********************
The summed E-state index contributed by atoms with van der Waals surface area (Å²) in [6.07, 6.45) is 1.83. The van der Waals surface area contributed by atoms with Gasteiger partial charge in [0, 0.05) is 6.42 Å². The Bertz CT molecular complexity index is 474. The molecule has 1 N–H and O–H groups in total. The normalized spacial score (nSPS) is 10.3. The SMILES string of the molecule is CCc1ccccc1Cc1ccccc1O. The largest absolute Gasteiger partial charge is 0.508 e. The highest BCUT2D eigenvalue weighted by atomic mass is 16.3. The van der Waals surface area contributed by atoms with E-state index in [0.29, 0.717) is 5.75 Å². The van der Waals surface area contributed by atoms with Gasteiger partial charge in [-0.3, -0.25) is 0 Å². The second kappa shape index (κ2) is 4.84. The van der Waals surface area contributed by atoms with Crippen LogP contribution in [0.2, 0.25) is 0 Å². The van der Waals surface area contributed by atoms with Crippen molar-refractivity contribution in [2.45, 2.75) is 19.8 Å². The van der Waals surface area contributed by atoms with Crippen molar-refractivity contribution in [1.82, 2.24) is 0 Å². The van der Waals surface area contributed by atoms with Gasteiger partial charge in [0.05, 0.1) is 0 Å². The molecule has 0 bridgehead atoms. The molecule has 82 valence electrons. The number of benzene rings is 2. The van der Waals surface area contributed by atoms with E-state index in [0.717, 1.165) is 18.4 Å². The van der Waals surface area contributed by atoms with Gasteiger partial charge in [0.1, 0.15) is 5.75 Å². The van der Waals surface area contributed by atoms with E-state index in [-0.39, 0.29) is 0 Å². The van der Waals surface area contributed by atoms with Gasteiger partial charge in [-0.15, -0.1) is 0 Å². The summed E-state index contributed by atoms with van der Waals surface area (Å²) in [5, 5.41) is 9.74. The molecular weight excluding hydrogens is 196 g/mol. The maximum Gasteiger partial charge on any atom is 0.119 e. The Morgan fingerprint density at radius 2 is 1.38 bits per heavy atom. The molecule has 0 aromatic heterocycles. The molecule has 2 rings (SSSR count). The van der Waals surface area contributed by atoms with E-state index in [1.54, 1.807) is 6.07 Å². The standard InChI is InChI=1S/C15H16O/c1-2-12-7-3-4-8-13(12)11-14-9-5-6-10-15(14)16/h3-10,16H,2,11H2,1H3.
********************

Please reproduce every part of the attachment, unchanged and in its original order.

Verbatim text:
The summed E-state index contributed by atoms with van der Waals surface area (Å²) in [6.07, 6.45) is 1.83. The van der Waals surface area contributed by atoms with Gasteiger partial charge in [0, 0.05) is 6.42 Å². The Bertz CT molecular complexity index is 474. The molecule has 1 N–H and O–H groups in total. The normalized spacial score (nSPS) is 10.3. The SMILES string of the molecule is CCc1ccccc1Cc1ccccc1O. The largest absolute Gasteiger partial charge is 0.508 e. The highest BCUT2D eigenvalue weighted by atomic mass is 16.3. The van der Waals surface area contributed by atoms with E-state index in [0.29, 0.717) is 5.75 Å². The van der Waals surface area contributed by atoms with Gasteiger partial charge in [-0.3, -0.25) is 0 Å². The second kappa shape index (κ2) is 4.84. The van der Waals surface area contributed by atoms with Crippen LogP contribution in [0.2, 0.25) is 0 Å². The van der Waals surface area contributed by atoms with Crippen molar-refractivity contribution in [2.45, 2.75) is 19.8 Å². The van der Waals surface area contributed by atoms with Crippen molar-refractivity contribution in [1.82, 2.24) is 0 Å². The van der Waals surface area contributed by atoms with Gasteiger partial charge in [0.05, 0.1) is 0 Å². The molecule has 0 bridgehead atoms. The molecule has 82 valence electrons. The number of benzene rings is 2. The van der Waals surface area contributed by atoms with E-state index in [0.717, 1.165) is 18.4 Å². The van der Waals surface area contributed by atoms with Gasteiger partial charge in [0.1, 0.15) is 5.75 Å². The van der Waals surface area contributed by atoms with E-state index in [-0.39, 0.29) is 0 Å². The van der Waals surface area contributed by atoms with Gasteiger partial charge in [-0.15, -0.1) is 0 Å². The summed E-state index contributed by atoms with van der Waals surface area (Å²) in [5, 5.41) is 9.74. The molecular weight excluding hydrogens is 196 g/mol. The maximum Gasteiger partial charge on any atom is 0.119 e. The Morgan fingerprint density at radius 2 is 1.38 bits per heavy atom. The molecule has 0 aromatic heterocycles. The molecule has 2 rings (SSSR count). The van der Waals surface area contributed by atoms with E-state index in [1.54, 1.807) is 6.07 Å². The standard InChI is InChI=1S/C15H16O/c1-2-12-7-3-4-8-13(12)11-14-9-5-6-10-15(14)16/h3-10,16H,2,11H2,1H3.